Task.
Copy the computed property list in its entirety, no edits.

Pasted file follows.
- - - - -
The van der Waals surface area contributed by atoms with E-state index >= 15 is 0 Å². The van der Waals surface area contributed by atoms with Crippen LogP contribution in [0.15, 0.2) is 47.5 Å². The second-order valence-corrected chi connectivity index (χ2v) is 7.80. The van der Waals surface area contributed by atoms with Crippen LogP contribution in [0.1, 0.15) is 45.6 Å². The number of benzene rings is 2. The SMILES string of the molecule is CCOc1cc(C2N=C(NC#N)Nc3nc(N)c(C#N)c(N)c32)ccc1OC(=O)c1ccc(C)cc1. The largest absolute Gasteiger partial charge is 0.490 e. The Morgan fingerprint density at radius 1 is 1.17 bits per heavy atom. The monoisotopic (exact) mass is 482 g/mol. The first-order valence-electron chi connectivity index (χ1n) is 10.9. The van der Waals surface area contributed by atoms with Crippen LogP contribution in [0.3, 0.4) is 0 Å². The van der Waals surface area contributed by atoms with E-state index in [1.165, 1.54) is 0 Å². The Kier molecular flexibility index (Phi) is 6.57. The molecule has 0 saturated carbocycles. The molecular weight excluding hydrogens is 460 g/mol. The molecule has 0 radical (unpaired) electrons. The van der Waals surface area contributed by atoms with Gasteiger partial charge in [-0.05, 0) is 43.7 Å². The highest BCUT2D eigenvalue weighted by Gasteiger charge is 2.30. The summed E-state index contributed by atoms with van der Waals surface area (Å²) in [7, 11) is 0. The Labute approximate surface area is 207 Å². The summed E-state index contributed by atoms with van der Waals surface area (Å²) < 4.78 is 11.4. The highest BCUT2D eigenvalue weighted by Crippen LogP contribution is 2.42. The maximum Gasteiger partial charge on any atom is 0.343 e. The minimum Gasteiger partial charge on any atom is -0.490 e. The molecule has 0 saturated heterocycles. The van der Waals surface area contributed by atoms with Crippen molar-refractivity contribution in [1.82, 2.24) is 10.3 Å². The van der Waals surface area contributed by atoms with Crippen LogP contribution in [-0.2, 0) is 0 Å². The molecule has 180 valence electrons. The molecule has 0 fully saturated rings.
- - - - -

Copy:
The van der Waals surface area contributed by atoms with E-state index >= 15 is 0 Å². The van der Waals surface area contributed by atoms with Crippen LogP contribution in [0.15, 0.2) is 47.5 Å². The second-order valence-corrected chi connectivity index (χ2v) is 7.80. The van der Waals surface area contributed by atoms with Crippen LogP contribution in [0.1, 0.15) is 45.6 Å². The number of benzene rings is 2. The SMILES string of the molecule is CCOc1cc(C2N=C(NC#N)Nc3nc(N)c(C#N)c(N)c32)ccc1OC(=O)c1ccc(C)cc1. The largest absolute Gasteiger partial charge is 0.490 e. The Morgan fingerprint density at radius 1 is 1.17 bits per heavy atom. The monoisotopic (exact) mass is 482 g/mol. The first-order valence-electron chi connectivity index (χ1n) is 10.9. The van der Waals surface area contributed by atoms with Crippen LogP contribution in [0.3, 0.4) is 0 Å². The van der Waals surface area contributed by atoms with E-state index in [1.165, 1.54) is 0 Å². The Kier molecular flexibility index (Phi) is 6.57. The molecule has 0 saturated carbocycles. The molecular weight excluding hydrogens is 460 g/mol. The molecule has 0 radical (unpaired) electrons. The van der Waals surface area contributed by atoms with Gasteiger partial charge in [-0.05, 0) is 43.7 Å². The highest BCUT2D eigenvalue weighted by Gasteiger charge is 2.30. The summed E-state index contributed by atoms with van der Waals surface area (Å²) in [7, 11) is 0. The Labute approximate surface area is 207 Å². The summed E-state index contributed by atoms with van der Waals surface area (Å²) < 4.78 is 11.4. The highest BCUT2D eigenvalue weighted by Crippen LogP contribution is 2.42. The maximum Gasteiger partial charge on any atom is 0.343 e. The minimum Gasteiger partial charge on any atom is -0.490 e. The molecule has 0 saturated heterocycles. The van der Waals surface area contributed by atoms with Crippen molar-refractivity contribution in [1.82, 2.24) is 10.3 Å². The van der Waals surface area contributed by atoms with Crippen LogP contribution in [-0.2, 0) is 0 Å². The molecule has 180 valence electrons. The molecule has 0 fully saturated rings.